Today marks the 12th anniversary of my first trip to Mexico. I already covered some of the details of that experience previously, but I wanted to reiterate what a life-changing experience that trip was, and to write down for posterity some tidbits of what I remember from that trip.
Going to a Mexican university was quite different from from my Canadian university. For one thing, it’s huge, both in area and in the number of students. There were also other differences, such as:
- the number of classes per semester. Back home, I was taking 4 classes at Concordia; 4-5 classes per semester was considered a full course load, so I registered for the same number at UNAM. It turns out that most students take 6 or 7 courses per semester for a full course load! I couldn’t understand how the students were able to take all those 3.5 hour courses and find time for homework assignments, travel time, home life, and often part-time work. Then, I found out why…
- a 3.5 hour course was usually not a full 3.5 hours. I had one class in particular in which the professor would show up around 30 – 45 minutes late, the students would start showing up around 1 hour late, and then the class itself ended about 1 hour earlier than scheduled. Every single week.
- For the Licenciatura (nearly equivalent to the Bachelor’s degree in Canada), one big difference was that to get the diploma, students need to write and publish a thesis paper. There were many, many printing shops near the University that catered to students who needed their thesis printed; I believe they needed to get several copies printed, to be deposited in the library, for example. At Concordia, and I suspect across Canadian universities, one only needs to complete the course requirements to get the Bachelor’s diploma.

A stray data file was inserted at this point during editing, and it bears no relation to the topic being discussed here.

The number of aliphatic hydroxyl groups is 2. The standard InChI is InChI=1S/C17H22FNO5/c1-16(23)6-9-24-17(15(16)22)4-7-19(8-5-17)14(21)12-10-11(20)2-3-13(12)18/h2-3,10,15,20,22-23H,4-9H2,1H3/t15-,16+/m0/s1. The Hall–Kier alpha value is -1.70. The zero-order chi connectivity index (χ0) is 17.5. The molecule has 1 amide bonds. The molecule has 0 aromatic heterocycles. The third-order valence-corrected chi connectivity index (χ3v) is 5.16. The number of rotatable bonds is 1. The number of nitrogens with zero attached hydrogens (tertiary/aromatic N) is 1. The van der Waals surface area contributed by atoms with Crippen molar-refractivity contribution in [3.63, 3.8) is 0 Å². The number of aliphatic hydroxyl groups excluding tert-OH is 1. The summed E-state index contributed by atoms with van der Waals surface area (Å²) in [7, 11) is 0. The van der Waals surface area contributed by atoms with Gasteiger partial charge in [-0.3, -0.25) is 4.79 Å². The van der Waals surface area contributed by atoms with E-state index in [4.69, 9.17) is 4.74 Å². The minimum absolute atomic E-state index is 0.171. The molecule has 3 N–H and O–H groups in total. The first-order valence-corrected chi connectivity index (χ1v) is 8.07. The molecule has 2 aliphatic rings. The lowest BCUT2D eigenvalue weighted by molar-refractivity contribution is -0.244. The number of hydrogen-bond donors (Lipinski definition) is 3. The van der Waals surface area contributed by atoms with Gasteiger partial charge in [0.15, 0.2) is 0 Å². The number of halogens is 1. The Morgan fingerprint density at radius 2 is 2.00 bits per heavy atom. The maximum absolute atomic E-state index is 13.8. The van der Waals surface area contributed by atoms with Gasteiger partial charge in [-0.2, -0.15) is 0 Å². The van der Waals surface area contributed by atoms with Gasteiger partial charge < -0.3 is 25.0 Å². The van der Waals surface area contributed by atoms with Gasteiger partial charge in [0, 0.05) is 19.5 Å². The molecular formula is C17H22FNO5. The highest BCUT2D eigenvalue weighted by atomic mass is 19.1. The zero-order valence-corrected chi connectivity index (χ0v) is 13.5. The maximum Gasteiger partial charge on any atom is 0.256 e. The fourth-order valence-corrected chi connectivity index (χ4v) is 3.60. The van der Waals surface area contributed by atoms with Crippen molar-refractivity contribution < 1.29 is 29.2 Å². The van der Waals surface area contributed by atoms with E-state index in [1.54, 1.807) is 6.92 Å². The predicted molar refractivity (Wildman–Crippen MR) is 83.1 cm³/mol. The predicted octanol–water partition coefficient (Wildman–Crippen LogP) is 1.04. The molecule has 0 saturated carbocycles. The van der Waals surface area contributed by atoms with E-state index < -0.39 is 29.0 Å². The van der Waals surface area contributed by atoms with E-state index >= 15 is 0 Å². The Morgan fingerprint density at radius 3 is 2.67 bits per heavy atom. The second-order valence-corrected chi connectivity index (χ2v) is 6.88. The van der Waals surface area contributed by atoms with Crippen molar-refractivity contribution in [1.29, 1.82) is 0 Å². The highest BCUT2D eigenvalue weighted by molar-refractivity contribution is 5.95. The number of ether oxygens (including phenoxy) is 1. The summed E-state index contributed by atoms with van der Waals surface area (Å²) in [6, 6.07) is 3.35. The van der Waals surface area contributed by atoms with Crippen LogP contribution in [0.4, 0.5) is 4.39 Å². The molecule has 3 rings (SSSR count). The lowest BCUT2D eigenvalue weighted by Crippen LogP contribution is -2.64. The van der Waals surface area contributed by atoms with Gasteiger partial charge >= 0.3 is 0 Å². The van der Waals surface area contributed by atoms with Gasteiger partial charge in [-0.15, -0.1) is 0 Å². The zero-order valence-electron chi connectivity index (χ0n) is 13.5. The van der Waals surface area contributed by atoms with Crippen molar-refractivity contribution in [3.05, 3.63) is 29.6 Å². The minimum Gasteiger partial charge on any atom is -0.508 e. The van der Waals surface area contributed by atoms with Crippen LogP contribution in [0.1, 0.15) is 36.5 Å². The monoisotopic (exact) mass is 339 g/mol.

While a student there, I went to several futból (soccer) matches, and even painted my face blue and gold once. I had never ever done anything like that before; being in a different country where no-one knew me previously allowed me some freedoms that I never felt I had. In any case, one amusing anecdote: I had a hard plastic water bottle that I carried around with me everywhere. When I tried to go to a match once, the security guards who searched my bag didn’t want to let me in to the Estadio with my bottle, lest I throw it on to the field or somehow used it as a weapon against fans of the opposing team (who were kept on the complete opposite side of the stadium with their own entrance, never to mingle with us Pumas). I feigned total ignorance of the prohibition on entering with any bottles or cans, and played my best fake “English-speaker who is barely able to string a few Spanish words together” accent. Being an obvious extranjero was a benefit, for once!
An albur is a pun, often if not usually sexual in nature. Whenever I went to the local market, I KNEW the butcher and the fruit salesmen were making fun of me, but I never could figure out what they were saying, really. Even to this day, I’m not sure what some double-entendres mean when I go to Mexico. Be wary of the laughing bus driver!
Speaking of buses, I really disliked taking them because most Mexico City buses are small, fast, and not the most organized; the bus drivers on a same route can be from different companies (or even individuals with their own bus), and so competition between drivers for passengers was sometimes fierce. Also, buses often took sudden detours, for what were (at least to me) inscrutable reasons. That’s why I liked the Metro so much: definite stops and lines!
I think I’ll stop there for today, but I’ll dig up and scan (yes, scan; no digital cameras or smart phones then!) some pictures from that trip for another post.